Brilliant Miller [00:17:34] Yeah, that’s great. That’s great. Everyone should be so lucky. But you know, this idea, it’s a term that I hadn’t heard before. If I’d heard it, I wasn’t aware that I’d heard it firsthand food. And you’ve already mentioned it already in our conversation here. But I just want to explore that with you a little bit because I think for people listening just to have a name for something, they have a term for something. And especially as we’re becoming even more aware and concerned about, I think things like climate change, we. Start to realize that how far our food has to travel has a real impact on the carbon footprint of us as an individual on this planet and so forth, that there’s a lot of merit in this idea for a lot of different reasons, many of which you’ve already touched on. But what is firsthand food and why is it something that maybe we should care more about?
Tamar Haspel [00:18:24] So you never heard of it? Because I had to make it up. And I was like sort of mystified that I had to make it up. So let me ask you, do you grow any of your own food?
Brilliant Miller [00:18:35] We have you know, we’ve tried a few things, but we have deer and we’re not really active in keeping them out. So they’ve eaten our strawberries and they don’t eat the jalapenos. I know they have, but not really.
Tamar Haspel [00:18:48] Fishing, foraging, anything like that. So if there were something that you did, here’s the question I would ask you because it’s the question I ask everybody who does anything like that. The question is, does that food feel different to you? The food that you’re invested in, the food that you got dirty in service of? And I have never had anyone tell me. No. And what’s interesting about it, at least to me, is that I can ask, you know, crunchy granola, left-leaning gardener this question, and I can ask a rock-ribbed Republican deer hunter this question, and they have the same answer. This food is different because I am invested in it. This is something I got with my own two hands and I put it on the table for my family and my friends. And, you know, I don’t want to go full-blown Kumbaya on you, but it seems like this is something that unites us. This is something that humans have in common. And it scratches this primordial itch we have to feed ourselves. Yet there was no name for the category of things that you get with your own two hands. So Kevin and I started calling it first-hand food and there you go. And because what’s important about it isn’t whether it’s, excuse me, a mushroom or a tomato or a fish or deer. What’s important about it is its first-handedness, and that’s what makes it different. Yet the category didn’t have a name. And so. I meant it.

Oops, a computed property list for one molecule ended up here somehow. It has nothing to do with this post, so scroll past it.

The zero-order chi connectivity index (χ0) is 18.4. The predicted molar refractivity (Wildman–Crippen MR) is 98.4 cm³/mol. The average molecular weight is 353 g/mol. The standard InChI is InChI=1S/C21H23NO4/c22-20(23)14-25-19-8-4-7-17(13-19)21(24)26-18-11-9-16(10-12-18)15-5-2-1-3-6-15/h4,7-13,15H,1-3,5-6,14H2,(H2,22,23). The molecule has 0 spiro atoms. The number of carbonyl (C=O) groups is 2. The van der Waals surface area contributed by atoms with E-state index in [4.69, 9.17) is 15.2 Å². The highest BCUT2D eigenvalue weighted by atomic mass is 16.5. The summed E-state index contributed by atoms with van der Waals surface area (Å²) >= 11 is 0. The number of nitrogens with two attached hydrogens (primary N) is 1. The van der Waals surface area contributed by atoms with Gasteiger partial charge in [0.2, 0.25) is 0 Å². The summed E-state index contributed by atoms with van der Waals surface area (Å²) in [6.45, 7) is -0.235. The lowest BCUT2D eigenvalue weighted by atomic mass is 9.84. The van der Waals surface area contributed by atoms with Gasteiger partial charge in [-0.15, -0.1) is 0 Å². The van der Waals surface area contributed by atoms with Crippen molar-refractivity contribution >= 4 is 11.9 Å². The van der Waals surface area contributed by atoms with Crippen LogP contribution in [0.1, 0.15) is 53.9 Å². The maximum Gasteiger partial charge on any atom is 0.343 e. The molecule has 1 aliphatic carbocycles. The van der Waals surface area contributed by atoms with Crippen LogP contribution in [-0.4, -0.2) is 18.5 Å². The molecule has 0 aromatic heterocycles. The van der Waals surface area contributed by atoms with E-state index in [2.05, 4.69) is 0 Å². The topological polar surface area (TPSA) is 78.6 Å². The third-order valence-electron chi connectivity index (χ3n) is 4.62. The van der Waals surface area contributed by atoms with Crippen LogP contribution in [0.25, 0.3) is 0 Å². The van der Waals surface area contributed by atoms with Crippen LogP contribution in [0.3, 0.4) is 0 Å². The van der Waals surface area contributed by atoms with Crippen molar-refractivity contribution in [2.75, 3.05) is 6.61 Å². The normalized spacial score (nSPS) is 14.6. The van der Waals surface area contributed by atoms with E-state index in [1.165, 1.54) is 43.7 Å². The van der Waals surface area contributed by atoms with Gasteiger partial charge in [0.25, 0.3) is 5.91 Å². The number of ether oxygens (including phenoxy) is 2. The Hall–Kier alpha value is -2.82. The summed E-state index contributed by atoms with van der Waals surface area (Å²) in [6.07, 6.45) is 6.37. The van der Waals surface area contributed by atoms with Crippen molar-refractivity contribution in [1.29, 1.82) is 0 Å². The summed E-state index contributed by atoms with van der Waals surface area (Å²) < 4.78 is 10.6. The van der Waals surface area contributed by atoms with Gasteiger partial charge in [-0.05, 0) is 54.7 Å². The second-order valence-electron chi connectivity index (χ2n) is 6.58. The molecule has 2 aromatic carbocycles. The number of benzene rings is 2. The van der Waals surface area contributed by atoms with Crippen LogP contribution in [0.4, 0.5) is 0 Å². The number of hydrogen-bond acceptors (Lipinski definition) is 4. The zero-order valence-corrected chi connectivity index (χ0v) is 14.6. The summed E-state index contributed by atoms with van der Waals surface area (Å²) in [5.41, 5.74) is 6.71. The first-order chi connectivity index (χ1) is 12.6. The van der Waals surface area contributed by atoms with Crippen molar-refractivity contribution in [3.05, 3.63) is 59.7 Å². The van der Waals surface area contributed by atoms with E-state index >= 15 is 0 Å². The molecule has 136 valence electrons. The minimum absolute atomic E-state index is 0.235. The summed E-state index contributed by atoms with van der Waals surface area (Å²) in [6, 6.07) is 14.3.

Brilliant Miller [00:20:34] Right on. Well, that’s awesome. I’m really happy to know that. So the structure of the book goes gardening, chickens, fishing, foraging, turkeys, and hunting. It seemed to me that that was a pretty linear and logical progression. But did it really that the case? Did you kind of investigate something, begin doing it, and achieve may be some level of mastery? And then I don’t know if you got bored with it, but you went, what else is there? And then you just kept.
Tamar Haspel [00:21:05] There was a lot of that. I mean, there was a huge amount of overlap. But yeah, that’s basically where we started. We started with gardening because that was well, that’s the easy thing. That’s sort of the low-hanging fruit and that’s what, you know, the normal thing that everybody does. And so we did that and then we’re like, okay, well, what’s the next thing? What’s up? What’s a slightly harder thing? And, you know, backyard chickens. Okay, we’ve never designed a chicken coop, but people have been keeping chickens for literally thousands of years. How hard can it be? And, you know, so, you know, we don’t have like the past down knowledge that anyone who lived a couple of hundred years ago would have had because everybody kept chickens and any six-year-old would know how to take care of chickens and all. But we didn’t have that. We did have YouTube. And there’s a lot of stuff out there that you can learn about chickens. And so then we did that and from there, we thought about keeping other livestock and to get over the hurdle where you do have to slaughter them. And that was something that was very difficult for me. And and and I know I sound sort of breezy about a lot of the stuff, but we take that very seriously. And I and I hope that comes through in the book as well. So yeah, it did happen basically in that order.
Brilliant Miller [00:22:28] I was a little surprised to see that be sworn in there.
Tamar Haspel [00:22:31] Oh, we did business.
Brilliant Miller [00:22:33] With probably maybe even have it.
Tamar Haspel [00:22:36] On and I think I might have mentioned it once or twice, but yeah, we did bees for probably six or seven years, but it was nothing but heartbreak. And because we lost the colonies every spring, we probably harvested honey twice in that time. And bees are fascinating. And I would love to be able to have been successful, but it just broke my heart every year. And I mean, we took heroic measures. Are you a beekeeper?
Brilliant Miller [00:23:03] No. Although we have some property where we’re planning this year to be.